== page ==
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Maryland's definition of negligence is that the person claiming it must prove by a greater weight of the evidence the following:
See Moscarillo v. Professional Risk Management Services, Inc., 398 Md. 529, 921 A.2d 245 (2007);Muthukumarana v. Montgomery County, 370 Md. 447, 805 A.2d 372 (2002).
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Under Maryland law a plaintiff's contributory negligence is a complete bar to recovery as the trier of fact is not permitted to apportion fault between a plaintiff and a defendant on a percentage basis. Harrison v. Montgomery County Bd. of Educ., 195 Md. 442, 456 A.2d 894 (1983). The standard of care imposed on a person in a contributory negligence analysis is that of a reasonable person under similar circumstances. Kassoma v. Magot, 368 Md. 113, 792 A.2d 1102 (2002).
SO, yes, what you may argue is that when you contacted the LL, if you told him that the water was still running, then he should have told you where the shut off valve was and how to use it. In other words, he was contributed to the problem by remaining silent.
By the way, if you go to small claims court to recover the security deposit, you just have to show that the LL was 1% at fault even if you were 99% at fault. You would sue for civil conversion and show the following:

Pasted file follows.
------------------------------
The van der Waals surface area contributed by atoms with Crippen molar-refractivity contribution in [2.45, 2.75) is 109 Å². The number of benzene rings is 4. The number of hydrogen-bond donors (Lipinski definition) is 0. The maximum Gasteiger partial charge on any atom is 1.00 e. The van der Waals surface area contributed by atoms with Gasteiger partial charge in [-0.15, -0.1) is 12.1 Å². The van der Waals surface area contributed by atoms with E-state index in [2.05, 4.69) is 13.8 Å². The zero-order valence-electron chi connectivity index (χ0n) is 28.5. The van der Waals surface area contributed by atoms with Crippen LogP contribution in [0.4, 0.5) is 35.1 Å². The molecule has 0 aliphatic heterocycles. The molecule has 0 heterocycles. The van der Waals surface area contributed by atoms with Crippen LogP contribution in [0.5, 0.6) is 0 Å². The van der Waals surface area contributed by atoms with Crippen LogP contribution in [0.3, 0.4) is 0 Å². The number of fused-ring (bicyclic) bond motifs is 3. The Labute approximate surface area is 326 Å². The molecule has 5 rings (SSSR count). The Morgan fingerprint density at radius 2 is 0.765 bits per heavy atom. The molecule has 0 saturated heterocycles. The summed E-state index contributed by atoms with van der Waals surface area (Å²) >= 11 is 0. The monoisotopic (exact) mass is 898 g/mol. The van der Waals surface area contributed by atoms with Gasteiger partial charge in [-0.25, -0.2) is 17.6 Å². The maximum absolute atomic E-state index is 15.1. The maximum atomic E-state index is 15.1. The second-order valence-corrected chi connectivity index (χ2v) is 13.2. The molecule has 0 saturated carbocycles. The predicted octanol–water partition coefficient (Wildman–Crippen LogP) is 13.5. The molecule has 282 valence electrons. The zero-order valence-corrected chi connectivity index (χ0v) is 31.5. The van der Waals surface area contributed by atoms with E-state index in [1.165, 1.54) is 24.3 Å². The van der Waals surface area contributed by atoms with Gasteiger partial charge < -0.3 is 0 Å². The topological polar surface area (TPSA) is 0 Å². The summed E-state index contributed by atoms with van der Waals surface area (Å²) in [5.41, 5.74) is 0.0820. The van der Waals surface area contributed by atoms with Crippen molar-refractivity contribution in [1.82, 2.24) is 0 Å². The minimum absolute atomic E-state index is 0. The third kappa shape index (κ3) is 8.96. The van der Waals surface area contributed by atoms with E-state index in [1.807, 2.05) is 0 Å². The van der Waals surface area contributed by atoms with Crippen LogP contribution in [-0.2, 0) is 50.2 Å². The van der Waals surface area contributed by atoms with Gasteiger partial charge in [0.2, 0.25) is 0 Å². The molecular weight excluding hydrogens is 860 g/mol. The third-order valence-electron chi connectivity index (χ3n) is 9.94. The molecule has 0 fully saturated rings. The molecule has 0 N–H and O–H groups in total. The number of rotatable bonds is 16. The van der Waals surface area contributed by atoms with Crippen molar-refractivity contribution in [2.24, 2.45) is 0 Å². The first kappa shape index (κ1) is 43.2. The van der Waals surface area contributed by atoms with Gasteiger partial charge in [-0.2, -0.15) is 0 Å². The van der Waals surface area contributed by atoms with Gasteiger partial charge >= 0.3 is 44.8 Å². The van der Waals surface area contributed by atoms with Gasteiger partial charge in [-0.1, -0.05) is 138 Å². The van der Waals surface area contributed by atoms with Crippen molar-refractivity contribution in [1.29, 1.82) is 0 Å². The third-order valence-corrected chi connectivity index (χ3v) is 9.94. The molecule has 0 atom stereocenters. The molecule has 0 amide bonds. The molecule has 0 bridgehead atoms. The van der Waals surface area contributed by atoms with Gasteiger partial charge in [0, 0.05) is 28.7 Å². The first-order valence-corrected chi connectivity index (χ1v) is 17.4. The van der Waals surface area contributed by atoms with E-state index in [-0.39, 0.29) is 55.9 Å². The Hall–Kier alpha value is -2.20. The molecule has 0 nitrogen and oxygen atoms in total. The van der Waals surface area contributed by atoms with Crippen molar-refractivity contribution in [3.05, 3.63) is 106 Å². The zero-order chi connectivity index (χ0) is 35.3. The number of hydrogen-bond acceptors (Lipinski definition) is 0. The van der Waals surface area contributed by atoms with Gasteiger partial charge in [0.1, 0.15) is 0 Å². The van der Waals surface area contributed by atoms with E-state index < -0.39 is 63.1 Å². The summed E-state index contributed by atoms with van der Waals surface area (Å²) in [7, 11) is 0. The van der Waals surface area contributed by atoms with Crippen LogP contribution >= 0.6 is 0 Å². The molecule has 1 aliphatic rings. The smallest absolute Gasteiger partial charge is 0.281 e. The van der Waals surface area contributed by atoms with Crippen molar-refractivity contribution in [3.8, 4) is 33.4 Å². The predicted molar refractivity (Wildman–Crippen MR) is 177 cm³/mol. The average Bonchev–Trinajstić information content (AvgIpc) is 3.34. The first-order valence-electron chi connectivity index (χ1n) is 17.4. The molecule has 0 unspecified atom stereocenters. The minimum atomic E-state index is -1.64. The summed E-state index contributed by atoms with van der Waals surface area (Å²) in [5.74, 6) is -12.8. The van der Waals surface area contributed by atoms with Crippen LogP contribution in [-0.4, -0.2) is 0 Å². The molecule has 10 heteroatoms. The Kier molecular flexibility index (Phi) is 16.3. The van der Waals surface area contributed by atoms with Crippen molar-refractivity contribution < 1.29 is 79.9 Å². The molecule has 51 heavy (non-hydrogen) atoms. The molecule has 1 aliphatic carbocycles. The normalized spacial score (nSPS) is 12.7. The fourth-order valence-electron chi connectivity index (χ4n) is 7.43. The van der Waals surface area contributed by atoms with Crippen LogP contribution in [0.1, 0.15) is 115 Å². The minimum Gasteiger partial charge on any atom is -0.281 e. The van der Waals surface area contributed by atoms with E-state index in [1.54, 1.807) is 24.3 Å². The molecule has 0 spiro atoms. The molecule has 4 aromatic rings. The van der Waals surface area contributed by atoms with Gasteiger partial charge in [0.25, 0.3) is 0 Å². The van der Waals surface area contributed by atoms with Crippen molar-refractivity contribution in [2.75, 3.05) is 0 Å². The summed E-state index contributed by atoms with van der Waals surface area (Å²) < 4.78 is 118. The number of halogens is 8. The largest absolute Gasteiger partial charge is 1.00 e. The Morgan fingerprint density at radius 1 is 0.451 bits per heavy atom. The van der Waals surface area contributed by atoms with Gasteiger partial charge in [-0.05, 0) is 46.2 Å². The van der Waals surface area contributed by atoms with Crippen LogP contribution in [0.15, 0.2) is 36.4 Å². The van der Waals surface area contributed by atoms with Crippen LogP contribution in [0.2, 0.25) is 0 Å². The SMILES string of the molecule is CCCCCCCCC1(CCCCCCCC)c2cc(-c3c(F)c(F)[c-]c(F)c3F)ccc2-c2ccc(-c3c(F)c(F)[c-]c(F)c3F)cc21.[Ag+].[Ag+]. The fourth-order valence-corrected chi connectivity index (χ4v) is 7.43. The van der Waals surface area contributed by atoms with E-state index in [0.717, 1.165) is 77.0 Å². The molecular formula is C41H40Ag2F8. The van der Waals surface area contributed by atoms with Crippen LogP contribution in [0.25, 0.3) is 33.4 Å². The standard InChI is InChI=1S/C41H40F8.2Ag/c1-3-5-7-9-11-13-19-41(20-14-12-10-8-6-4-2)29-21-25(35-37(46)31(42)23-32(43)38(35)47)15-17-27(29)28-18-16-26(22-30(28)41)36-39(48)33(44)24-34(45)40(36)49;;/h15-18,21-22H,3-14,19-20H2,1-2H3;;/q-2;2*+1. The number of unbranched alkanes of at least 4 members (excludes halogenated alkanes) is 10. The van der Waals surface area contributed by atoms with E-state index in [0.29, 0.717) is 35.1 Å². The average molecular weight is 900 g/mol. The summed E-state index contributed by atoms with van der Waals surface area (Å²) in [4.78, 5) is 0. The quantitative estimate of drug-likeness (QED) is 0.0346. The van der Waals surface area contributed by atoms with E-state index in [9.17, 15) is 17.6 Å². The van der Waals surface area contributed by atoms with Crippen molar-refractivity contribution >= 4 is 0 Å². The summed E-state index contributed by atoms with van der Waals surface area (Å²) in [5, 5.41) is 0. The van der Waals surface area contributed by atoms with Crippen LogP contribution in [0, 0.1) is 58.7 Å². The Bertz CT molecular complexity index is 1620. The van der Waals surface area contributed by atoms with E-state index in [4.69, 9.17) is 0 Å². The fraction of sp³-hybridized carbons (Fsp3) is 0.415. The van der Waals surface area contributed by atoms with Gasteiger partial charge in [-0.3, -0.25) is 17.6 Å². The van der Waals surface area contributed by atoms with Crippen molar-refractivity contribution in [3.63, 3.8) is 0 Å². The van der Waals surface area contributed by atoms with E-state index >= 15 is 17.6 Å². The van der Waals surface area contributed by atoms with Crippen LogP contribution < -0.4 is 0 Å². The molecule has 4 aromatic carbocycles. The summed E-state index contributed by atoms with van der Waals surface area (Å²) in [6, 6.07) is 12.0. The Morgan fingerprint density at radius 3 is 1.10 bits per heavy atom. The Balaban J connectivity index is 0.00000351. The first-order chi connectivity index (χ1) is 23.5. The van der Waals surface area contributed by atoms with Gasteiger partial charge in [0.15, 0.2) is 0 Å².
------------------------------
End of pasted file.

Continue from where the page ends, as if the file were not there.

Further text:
In a suit for conversion, the person sues to retrieve the value of the property taken. To make a case for conversion, the suing person must show
See Lawrence v. Graham, 349 A.2d 271, 274 (Md. 1975).
The landlord will counter sue for negligence and you would defend against that by pleading contributory negligence. The negligence claim should then fall out leaving only your conversion claim.
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Okay so the goal here is to prove that the LL was at least 1% negligent. I would say that the LL should have shown you where the shut off valve was at the time you signed the lease.
That said, it is general knowledge that there is a shut off valve somewhere; but where that valve is located may differ from neighborhood to neighborhood. For example, where we live it is usually located near the street curb and in the ground where the water meter is. Because of this variance, I feel that the LL had a duty to inform you of where it was located in the town home.
This is what we call an "issue of fact" for the jury to decide. You can see how two different juries might come up with two different answers here. The question is whether the LL could reasonably expect for a tenant in your shoes to know where the shut-off valve was so as to avoid having to discuss it with you in advance of an emergency.
For example, if you look at the bottom of a toilet fitting, you can see there is a shut off valve there. If you had failed to shut that off due to a toilet malfunction, I think there would be no question of your negligence even if a LL did not discuss it with you.